News / Science & Technology

Honeybees Might be Spreading Disease to Wild Bumblebees

A bumblebee and honeybee foraging on the same flower species. Data from the laboratory as well as from the field show that infectious agents, so far thought species specific, are widespread in the pollinator assemblage. (Credit: Matthias A. Furst)
A bumblebee and honeybee foraging on the same flower species. Data from the laboratory as well as from the field show that infectious agents, so far thought species specific, are widespread in the pollinator assemblage. (Credit: Matthias A. Furst)
Rosanne Skirble
A new study finds that honeybees managed by beekeepers could be infecting their wild bumblebee cousins with disease.

While honeybees and bumblebees come from the same bee family, the smaller honeybees live in managed hives, which beekeepers move from farm to farm to pollinate crops and produce honey. Bumblebees live in much smaller colonies in the wild. Both get pollen from the same flowers and crops, which is how they come into contact.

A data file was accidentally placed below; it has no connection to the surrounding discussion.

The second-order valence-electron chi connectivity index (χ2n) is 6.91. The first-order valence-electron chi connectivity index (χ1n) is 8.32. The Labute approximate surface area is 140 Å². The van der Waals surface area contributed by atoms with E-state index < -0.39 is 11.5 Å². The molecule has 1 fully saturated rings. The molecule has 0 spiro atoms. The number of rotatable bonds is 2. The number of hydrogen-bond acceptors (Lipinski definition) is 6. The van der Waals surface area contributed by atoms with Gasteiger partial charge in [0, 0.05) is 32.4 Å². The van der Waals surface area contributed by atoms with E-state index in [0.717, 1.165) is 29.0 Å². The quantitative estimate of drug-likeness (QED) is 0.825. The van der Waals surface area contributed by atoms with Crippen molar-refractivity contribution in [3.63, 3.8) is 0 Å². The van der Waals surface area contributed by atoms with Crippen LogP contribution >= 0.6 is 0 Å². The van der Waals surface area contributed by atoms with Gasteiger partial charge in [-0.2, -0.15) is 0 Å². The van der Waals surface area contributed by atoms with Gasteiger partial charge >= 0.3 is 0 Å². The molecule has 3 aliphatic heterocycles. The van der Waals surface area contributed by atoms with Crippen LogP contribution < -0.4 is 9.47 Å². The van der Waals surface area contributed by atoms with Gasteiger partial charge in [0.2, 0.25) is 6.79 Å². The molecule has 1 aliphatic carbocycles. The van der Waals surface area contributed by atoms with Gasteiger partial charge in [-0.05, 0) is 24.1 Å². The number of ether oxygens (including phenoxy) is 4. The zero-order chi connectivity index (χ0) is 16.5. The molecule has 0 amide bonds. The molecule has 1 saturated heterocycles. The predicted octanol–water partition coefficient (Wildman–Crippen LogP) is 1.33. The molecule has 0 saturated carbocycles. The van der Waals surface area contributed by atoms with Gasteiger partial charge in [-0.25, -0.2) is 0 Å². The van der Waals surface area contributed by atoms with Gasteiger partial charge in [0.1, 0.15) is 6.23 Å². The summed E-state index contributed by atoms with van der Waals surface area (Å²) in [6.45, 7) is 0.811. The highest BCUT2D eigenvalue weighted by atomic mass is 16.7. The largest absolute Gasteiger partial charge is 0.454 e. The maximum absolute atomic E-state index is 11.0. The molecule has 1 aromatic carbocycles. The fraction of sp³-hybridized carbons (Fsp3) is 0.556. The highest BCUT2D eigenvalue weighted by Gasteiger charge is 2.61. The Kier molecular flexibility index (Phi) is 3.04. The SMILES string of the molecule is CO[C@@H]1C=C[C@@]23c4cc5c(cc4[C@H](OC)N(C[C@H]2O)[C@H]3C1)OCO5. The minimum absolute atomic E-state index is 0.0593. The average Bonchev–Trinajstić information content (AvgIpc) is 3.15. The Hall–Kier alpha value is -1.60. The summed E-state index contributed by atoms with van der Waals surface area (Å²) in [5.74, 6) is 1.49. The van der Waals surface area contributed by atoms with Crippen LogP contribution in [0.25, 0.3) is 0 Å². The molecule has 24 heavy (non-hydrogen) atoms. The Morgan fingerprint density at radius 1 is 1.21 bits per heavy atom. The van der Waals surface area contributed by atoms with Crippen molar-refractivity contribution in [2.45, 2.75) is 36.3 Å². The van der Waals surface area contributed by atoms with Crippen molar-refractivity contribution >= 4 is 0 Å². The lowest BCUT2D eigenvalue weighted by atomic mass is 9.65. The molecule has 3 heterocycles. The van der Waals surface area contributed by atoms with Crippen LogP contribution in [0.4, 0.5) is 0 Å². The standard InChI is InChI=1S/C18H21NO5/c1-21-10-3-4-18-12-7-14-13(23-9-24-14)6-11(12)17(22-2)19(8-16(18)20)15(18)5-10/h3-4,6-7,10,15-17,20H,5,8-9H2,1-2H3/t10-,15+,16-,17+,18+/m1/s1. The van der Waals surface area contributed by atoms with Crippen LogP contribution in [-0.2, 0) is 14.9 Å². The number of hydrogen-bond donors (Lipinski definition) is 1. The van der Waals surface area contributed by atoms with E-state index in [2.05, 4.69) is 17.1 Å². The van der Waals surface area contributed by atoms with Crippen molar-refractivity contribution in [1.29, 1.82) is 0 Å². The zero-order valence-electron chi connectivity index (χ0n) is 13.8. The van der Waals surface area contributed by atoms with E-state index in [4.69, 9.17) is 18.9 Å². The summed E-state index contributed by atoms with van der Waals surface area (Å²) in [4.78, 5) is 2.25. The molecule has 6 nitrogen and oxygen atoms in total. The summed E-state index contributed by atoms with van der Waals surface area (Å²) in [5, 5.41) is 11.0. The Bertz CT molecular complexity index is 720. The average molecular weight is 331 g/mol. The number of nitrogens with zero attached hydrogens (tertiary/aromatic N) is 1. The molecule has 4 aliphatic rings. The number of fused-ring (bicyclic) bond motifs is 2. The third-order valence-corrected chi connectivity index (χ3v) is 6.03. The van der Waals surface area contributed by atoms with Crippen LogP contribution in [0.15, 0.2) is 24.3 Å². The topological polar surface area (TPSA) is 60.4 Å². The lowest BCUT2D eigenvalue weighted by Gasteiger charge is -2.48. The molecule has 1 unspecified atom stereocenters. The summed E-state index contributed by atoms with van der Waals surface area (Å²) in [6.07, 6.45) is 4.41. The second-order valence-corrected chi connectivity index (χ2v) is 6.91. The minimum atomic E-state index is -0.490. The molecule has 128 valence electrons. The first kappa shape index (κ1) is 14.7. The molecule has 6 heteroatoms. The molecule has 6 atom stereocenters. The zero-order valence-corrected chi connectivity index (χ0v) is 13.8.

Lab experiments show that bumblebees suffer from the same parasites, pathogens and disease as honeybees. Scientists wanted to determine how that would impact bumblebees.

“We infected bees and checked their infection status and their longevity, and we found a significant reduction in their longevity," said study co-author Matthias Furst of Royal Holloway University of London. "So these pathogens are really infective and really impact our bee population.” 

Honeybees Might be Spreading Disease to Wild Bumblebees
Honeybees Might be Spreading Disease to Wild Bumblebees i
|| 0:00:00
...    
🔇
X

Bumblebees' lifespans were shortened by one-quarter to one-third, reducing the amount of food they could provide to their colonies. Co-author Mark Brown, also with Royal Holloway University, says that loss is greater for bumblebees because their colonies, or family groups, are much smaller than honeybees' hives.

“While honeybees may have anywhere up to 50,000 workers in a hive, losing one worker is not a big problem," Brown said. "Bumblebees, depending upon the species, live in groups of anywhere between a few tens to a few hundreds of workers.  And so every worker you lose, or whose life is shortened, is going to have a much larger impact on the colony, its survival and its reproduction.”